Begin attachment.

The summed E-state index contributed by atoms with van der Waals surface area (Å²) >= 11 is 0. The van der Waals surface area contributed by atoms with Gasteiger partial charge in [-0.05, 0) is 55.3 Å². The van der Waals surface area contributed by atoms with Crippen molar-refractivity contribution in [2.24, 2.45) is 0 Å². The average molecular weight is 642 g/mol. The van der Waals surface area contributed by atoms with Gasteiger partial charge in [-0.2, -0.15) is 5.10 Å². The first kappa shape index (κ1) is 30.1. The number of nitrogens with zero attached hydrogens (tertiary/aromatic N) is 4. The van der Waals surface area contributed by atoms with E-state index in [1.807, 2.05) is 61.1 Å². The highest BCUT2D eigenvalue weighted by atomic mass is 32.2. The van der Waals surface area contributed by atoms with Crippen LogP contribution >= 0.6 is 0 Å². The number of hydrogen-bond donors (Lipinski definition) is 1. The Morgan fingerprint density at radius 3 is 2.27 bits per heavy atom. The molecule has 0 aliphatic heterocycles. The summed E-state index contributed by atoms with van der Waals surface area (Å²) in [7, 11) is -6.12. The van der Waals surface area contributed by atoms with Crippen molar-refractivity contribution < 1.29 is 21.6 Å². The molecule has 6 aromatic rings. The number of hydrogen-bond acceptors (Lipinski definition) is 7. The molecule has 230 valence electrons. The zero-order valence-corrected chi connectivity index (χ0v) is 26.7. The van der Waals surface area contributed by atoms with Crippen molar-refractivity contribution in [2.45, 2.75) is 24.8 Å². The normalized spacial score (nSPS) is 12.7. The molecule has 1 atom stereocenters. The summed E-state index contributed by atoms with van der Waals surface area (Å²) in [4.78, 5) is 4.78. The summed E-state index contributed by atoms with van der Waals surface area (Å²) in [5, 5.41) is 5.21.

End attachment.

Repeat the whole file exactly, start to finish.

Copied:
The summed E-state index contributed by atoms with van der Waals surface area (Å²) >= 11 is 0. The van der Waals surface area contributed by atoms with Gasteiger partial charge in [-0.05, 0) is 55.3 Å². The van der Waals surface area contributed by atoms with Crippen molar-refractivity contribution in [2.24, 2.45) is 0 Å². The average molecular weight is 642 g/mol. The van der Waals surface area contributed by atoms with Gasteiger partial charge in [-0.2, -0.15) is 5.10 Å². The first kappa shape index (κ1) is 30.1. The number of nitrogens with zero attached hydrogens (tertiary/aromatic N) is 4. The van der Waals surface area contributed by atoms with E-state index in [1.807, 2.05) is 61.1 Å². The highest BCUT2D eigenvalue weighted by atomic mass is 32.2. The van der Waals surface area contributed by atoms with Crippen LogP contribution >= 0.6 is 0 Å². The number of hydrogen-bond donors (Lipinski definition) is 1. The Morgan fingerprint density at radius 3 is 2.27 bits per heavy atom. The molecule has 0 aliphatic heterocycles. The summed E-state index contributed by atoms with van der Waals surface area (Å²) in [7, 11) is -6.12. The van der Waals surface area contributed by atoms with Crippen molar-refractivity contribution < 1.29 is 21.6 Å². The molecule has 6 aromatic rings. The number of hydrogen-bond acceptors (Lipinski definition) is 7. The molecule has 230 valence electrons. The zero-order valence-corrected chi connectivity index (χ0v) is 26.7. The van der Waals surface area contributed by atoms with Crippen molar-refractivity contribution in [2.45, 2.75) is 24.8 Å². The normalized spacial score (nSPS) is 12.7. The molecule has 1 atom stereocenters. The summed E-state index contributed by atoms with van der Waals surface area (Å²) in [4.78, 5) is 4.78. The summed E-state index contributed by atoms with van der Waals surface area (Å²) in [5, 5.41) is 5.21.